Merry Wives of Windsor is a comedy, or farce. It resembles The Comedy
of Errors in that it relies heavily on mix-ups and slapstick to win
the guffaws of the audience. In this respect, the play resembles
an American television staple, the situation comedy. It even has the types
of characters that appear in American TV sitcoms: everyday middle-class
folks. There are no kings and queens, no dukes and duchesses, no earls
Written: Probably between 1597 and 1599.
Performance: There is evidence that the play may have debuted before
Queen Elizabeth I at Windsor Castle on April 23, 1599.
Printing: Pirated quarto, 1602, published with misquoted passages and
omissions of entire scenes; 1623 as part of the First Folio, the first
authorized collection of Shakespeare's plays.
farcical plot of tricking the trickster can be traced to the Roman playwright
Titus Maccius Plautus (254-184 B.C.)in particular, to his 205 BC play
Gloriosus (Latin pronunciation: ME lez Glor e OH sus). This play, written
in Latin, is about a boastful but stupid Greek soldier, Pyrgopolynices,
who is tricked by slaves.
is believed that Shakespeare wrote The Merry Wives at the request
of Queen Elizabeth I and debuted it before her in 1599. Supposedly, she
so enjoyed the character of Falstaff in Henry IV Part I and
IV Part II that she asked Shakespeare to write
another play featuring FaIstaff, according to John Dennis, author of a
1702 play based on TheMerry Wives.
the dedication of his play, Dennis wrote that "This comedy was written
at [Queen Elizabeth I's] command, and by her direction, and she was so
eager to see it acted that she commanded it to be finished in fourteen
days . . ." (Quoted in
Shakespeare: The Complete Works, edited by
G.B. Harrison. New York: Harcourt, 1952, page 937).
it is true that Shakespeare wrote the play in just two weeks, he must have
burnt many midnight candles. But he was young, in his mid-thirties, and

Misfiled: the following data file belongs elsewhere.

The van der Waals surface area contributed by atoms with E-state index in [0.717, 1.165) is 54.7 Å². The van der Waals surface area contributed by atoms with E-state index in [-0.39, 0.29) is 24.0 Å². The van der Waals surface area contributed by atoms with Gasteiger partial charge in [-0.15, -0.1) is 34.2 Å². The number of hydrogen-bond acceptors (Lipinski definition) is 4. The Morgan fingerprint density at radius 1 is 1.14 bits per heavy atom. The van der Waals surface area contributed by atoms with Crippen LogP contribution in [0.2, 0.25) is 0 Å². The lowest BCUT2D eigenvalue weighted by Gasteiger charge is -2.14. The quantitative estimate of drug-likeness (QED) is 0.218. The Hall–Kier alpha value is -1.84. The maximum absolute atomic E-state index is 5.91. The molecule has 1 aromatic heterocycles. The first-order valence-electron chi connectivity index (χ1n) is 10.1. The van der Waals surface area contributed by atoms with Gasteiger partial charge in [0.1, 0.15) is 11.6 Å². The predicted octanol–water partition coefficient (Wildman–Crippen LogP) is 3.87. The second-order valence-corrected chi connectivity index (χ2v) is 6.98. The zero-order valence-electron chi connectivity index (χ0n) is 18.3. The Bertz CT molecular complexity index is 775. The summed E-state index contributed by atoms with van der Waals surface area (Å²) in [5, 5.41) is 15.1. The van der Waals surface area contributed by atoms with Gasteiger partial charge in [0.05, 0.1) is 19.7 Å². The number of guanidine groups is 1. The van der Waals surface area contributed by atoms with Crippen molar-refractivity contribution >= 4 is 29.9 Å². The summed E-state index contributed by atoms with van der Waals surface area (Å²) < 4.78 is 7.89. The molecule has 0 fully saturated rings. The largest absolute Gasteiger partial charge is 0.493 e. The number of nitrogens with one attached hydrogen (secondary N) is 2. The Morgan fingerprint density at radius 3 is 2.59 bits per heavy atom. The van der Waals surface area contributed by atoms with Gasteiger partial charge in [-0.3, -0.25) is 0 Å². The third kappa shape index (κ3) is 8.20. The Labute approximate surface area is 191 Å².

had an agile mind that could keep his quill in constant motion.
action takes place in Windsor in Berkshire County, England, during the
Elizabethan Age. Windsor, a few miles west of London, is the site of Windsor
Castle, a royal residence from the time of William the Conqueror, who reigned
as king from 1066 to 1087. The play was said to have debuted at Windsor
Castle before Queen Elizabeth I.
Protagonist: Sir John
Falstaff Antagonists: The
Wives . Sir John Falstaff:
A fat knight with a robust appetite for food, drink, women and their money,
and mischief. Falstaff is also a character in Henry IV Part I and
IV Part II and an offstage presence in Henry V. Mistress Ford, Mistress
Page: Merry wives wooed by Falstaff. Shallow: A country
justice whom Falstaff and his comrades victimize by killing his deer, beating
his men, and breaking into his lodge. Shallow may have been a caricature
of Sir Thomas Lucy (1532-1600), a Stratford-born justice of the peace,
member of Parliament, and tracker of English Catholics who refused to recognize
the Church of England. According to an undocumented account, Lucy prosecuted
Shakespeare for stealing a deer from his land. Slender: Cousin of
Shallow who accuses Falstaff's friend, Pistol, of picking his pocket. Ford: Husband of
Mistress Ford. Page: Husband of
Mistress Page. William
Page: Son of Mr. Page. Anne Page: Daughter
of Mistress Page. Fenton: A gentleman
who loves Anne Page. Sir Hugh Evans: A
Welsh parson. Doctor Caius: A French
physician. Host of the Garter Inn Bardolph, Pistol, Nym:
Troublemaking friends of Falstaff Robin: Page of Falstaff. Simple: Servant of
Slender. Rugby: Servant of